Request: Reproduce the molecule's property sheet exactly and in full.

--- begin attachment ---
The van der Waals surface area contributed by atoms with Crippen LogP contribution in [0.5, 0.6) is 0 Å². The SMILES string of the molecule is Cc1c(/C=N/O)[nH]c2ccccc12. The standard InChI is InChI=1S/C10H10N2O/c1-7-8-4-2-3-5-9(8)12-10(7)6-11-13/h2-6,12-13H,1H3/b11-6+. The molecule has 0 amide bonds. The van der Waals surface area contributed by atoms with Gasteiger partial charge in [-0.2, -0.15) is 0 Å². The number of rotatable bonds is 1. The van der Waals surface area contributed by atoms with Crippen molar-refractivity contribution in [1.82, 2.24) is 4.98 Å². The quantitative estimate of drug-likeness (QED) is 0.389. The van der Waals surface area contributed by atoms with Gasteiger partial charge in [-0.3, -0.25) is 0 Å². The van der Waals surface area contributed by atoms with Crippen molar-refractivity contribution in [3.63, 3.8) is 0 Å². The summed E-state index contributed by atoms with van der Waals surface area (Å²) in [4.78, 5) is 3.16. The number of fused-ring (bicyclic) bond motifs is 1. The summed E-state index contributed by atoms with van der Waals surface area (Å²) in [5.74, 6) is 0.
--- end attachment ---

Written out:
The van der Waals surface area contributed by atoms with Crippen LogP contribution in [0.5, 0.6) is 0 Å². The SMILES string of the molecule is Cc1c(/C=N/O)[nH]c2ccccc12. The standard InChI is InChI=1S/C10H10N2O/c1-7-8-4-2-3-5-9(8)12-10(7)6-11-13/h2-6,12-13H,1H3/b11-6+. The molecule has 0 amide bonds. The van der Waals surface area contributed by atoms with Gasteiger partial charge in [-0.2, -0.15) is 0 Å². The number of rotatable bonds is 1. The van der Waals surface area contributed by atoms with Crippen molar-refractivity contribution in [1.82, 2.24) is 4.98 Å². The quantitative estimate of drug-likeness (QED) is 0.389. The van der Waals surface area contributed by atoms with Gasteiger partial charge in [-0.3, -0.25) is 0 Å². The van der Waals surface area contributed by atoms with Crippen molar-refractivity contribution in [3.63, 3.8) is 0 Å². The summed E-state index contributed by atoms with van der Waals surface area (Å²) in [4.78, 5) is 3.16. The number of fused-ring (bicyclic) bond motifs is 1. The summed E-state index contributed by atoms with van der Waals surface area (Å²) in [5.74, 6) is 0.